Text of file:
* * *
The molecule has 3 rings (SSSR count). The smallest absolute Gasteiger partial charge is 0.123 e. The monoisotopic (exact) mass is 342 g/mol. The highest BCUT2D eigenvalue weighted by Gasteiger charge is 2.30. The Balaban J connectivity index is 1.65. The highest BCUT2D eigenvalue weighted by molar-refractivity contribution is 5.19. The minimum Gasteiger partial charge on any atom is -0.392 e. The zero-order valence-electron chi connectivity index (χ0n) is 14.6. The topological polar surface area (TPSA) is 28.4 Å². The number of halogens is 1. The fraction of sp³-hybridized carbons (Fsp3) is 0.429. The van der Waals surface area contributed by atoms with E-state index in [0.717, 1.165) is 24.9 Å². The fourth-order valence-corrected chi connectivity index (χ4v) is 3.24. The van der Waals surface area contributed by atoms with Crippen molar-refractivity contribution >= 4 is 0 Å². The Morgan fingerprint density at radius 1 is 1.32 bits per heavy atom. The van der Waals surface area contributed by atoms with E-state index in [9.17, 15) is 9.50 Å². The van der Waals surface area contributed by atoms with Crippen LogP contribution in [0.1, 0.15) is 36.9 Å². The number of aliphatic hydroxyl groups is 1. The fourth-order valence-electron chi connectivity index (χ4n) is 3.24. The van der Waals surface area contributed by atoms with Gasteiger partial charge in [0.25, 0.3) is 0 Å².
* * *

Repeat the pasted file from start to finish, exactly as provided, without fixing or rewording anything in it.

The molecule has 3 rings (SSSR count). The smallest absolute Gasteiger partial charge is 0.123 e. The monoisotopic (exact) mass is 342 g/mol. The highest BCUT2D eigenvalue weighted by Gasteiger charge is 2.30. The Balaban J connectivity index is 1.65. The highest BCUT2D eigenvalue weighted by molar-refractivity contribution is 5.19. The minimum Gasteiger partial charge on any atom is -0.392 e. The zero-order valence-electron chi connectivity index (χ0n) is 14.6. The topological polar surface area (TPSA) is 28.4 Å². The number of halogens is 1. The fraction of sp³-hybridized carbons (Fsp3) is 0.429. The van der Waals surface area contributed by atoms with E-state index in [0.717, 1.165) is 24.9 Å². The fourth-order valence-corrected chi connectivity index (χ4v) is 3.24. The van der Waals surface area contributed by atoms with Crippen molar-refractivity contribution >= 4 is 0 Å². The Morgan fingerprint density at radius 1 is 1.32 bits per heavy atom. The van der Waals surface area contributed by atoms with E-state index in [9.17, 15) is 9.50 Å². The van der Waals surface area contributed by atoms with Crippen LogP contribution in [0.1, 0.15) is 36.9 Å². The number of aliphatic hydroxyl groups is 1. The fourth-order valence-electron chi connectivity index (χ4n) is 3.24. The van der Waals surface area contributed by atoms with Gasteiger partial charge in [0.25, 0.3) is 0 Å².